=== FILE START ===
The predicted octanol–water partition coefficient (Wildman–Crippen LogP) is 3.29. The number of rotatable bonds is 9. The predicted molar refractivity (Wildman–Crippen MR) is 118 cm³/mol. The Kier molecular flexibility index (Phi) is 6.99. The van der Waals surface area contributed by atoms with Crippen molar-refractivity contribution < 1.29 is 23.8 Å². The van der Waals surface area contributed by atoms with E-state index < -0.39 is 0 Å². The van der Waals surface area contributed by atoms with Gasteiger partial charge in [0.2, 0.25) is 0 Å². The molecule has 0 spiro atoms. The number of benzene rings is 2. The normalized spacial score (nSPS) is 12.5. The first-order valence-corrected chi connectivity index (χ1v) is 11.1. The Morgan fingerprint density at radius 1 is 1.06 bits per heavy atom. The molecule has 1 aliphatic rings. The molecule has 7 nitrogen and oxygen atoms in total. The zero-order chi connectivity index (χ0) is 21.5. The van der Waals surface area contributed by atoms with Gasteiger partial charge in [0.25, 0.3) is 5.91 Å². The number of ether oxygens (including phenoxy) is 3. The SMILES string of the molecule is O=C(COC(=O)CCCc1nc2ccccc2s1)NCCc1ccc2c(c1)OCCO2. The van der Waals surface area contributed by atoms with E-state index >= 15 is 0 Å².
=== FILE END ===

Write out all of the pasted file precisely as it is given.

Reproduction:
The predicted octanol–water partition coefficient (Wildman–Crippen LogP) is 3.29. The number of rotatable bonds is 9. The predicted molar refractivity (Wildman–Crippen MR) is 118 cm³/mol. The Kier molecular flexibility index (Phi) is 6.99. The van der Waals surface area contributed by atoms with Crippen molar-refractivity contribution < 1.29 is 23.8 Å². The van der Waals surface area contributed by atoms with E-state index < -0.39 is 0 Å². The van der Waals surface area contributed by atoms with Gasteiger partial charge in [0.2, 0.25) is 0 Å². The molecule has 0 spiro atoms. The number of benzene rings is 2. The normalized spacial score (nSPS) is 12.5. The first-order valence-corrected chi connectivity index (χ1v) is 11.1. The Morgan fingerprint density at radius 1 is 1.06 bits per heavy atom. The molecule has 1 aliphatic rings. The molecule has 7 nitrogen and oxygen atoms in total. The zero-order chi connectivity index (χ0) is 21.5. The van der Waals surface area contributed by atoms with Gasteiger partial charge in [0.25, 0.3) is 5.91 Å². The number of ether oxygens (including phenoxy) is 3. The SMILES string of the molecule is O=C(COC(=O)CCCc1nc2ccccc2s1)NCCc1ccc2c(c1)OCCO2. The van der Waals surface area contributed by atoms with E-state index >= 15 is 0 Å².